The Immediate Effects of an Anterior-To-Posterior Talar Mobilization on Neural Excitability, Dorsiflexion Range of Motion, and Dynamic Balance in Patients With Chronic Ankle Instability

in Journal of Sport Rehabilitation
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Context:

Altered neuromuscular function and decreased dorsiflexion range of motion (DFROM) have been observed in patients with chronic ankle instability (CAI). Joint mobilizations are indicated for restoring DFROM and dynamic postural control, yet it remains unknown if a mobilization can alter neuromuscular excitability in muscles surrounding the ankle.

Objective:

To determine the immediate effects of a Maitland grade III anterior-to-posterior joint mobilization on spinal-reflex and corticospinal excitability in the fibularis longus (FL) and soleus (SOL), DFROM, and dynamic postural control.

Design:

Single-blinded randomized control trial.

Setting:

Research laboratory.

Patients:

30 patients with CAI randomized into a mobilization (n = 15) or control (n = 15) group.

Intervention:

Maitland grade III anterior-to-posterior joint mobilization.

Main Outcome Measures:

Spinal-reflex excitability was measured with the Hoffmann reflex, while corticospinal excitability was evaluated with transcranial magnetic stimulation. DFROM was measured seated with the knee extended, and dynamic postural control was quantified with the Star Excursion Balance Test. Separate 2 × 2 repeated-measures ANOVAs were performed for each outcome measure. Dependent t tests were used to evaluate individual differences within groups in the presence of significance.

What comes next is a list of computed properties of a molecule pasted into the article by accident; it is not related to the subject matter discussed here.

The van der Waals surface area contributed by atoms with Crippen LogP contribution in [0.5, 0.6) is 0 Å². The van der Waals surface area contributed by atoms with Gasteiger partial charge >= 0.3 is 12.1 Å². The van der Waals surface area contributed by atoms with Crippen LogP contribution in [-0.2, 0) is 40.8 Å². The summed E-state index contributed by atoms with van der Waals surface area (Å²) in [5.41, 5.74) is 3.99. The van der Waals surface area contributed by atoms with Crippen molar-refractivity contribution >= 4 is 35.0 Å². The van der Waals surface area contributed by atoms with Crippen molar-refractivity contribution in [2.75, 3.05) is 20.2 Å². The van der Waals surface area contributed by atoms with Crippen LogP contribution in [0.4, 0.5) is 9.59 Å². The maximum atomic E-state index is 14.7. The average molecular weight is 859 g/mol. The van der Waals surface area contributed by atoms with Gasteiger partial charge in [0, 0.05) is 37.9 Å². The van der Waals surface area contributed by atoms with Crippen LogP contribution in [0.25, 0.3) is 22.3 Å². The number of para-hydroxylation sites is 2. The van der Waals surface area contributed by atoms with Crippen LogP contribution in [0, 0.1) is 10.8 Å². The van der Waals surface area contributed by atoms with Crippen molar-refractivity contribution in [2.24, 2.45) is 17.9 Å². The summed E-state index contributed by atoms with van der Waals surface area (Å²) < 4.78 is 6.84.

Results:

Spinal-reflex and corticospinal excitability of the SOL and FL were not altered in the mobilization or control group (P > .05). DFROM increased immediately after the mobilization (P = .05) but not in the control group, while dynamic postural control was unchanged in both groups (P > .05).

Conclusion:

A single joint-mobilization treatment was efficacious at restoring DFROM in participants with CAI; however, excitability of spinal reflex and corticospinal pathways at the ankle and dynamic postural control were unaffected.

Harkey and Pietrosimone are with the Dept of Exercise and Sports Science, University of North Carolina at Chapel Hill, Chapel Hill, NC. McLeod is with the Dept of Health and Human Performance, College of Charleston, Charleston, SC. Van Scoit is with the Concorde Therapy Group, Alliance OH. Tevaldis with the Dept of Rehabilitation Sciences, University of Toledo, Toledo, OH. Terada and Gribble are with the Dept of Rehabilitation Sciences, University of Kentucky, Lexington, KY. Address author correspondence to Matthew Harkey at Harkey@unc.edu.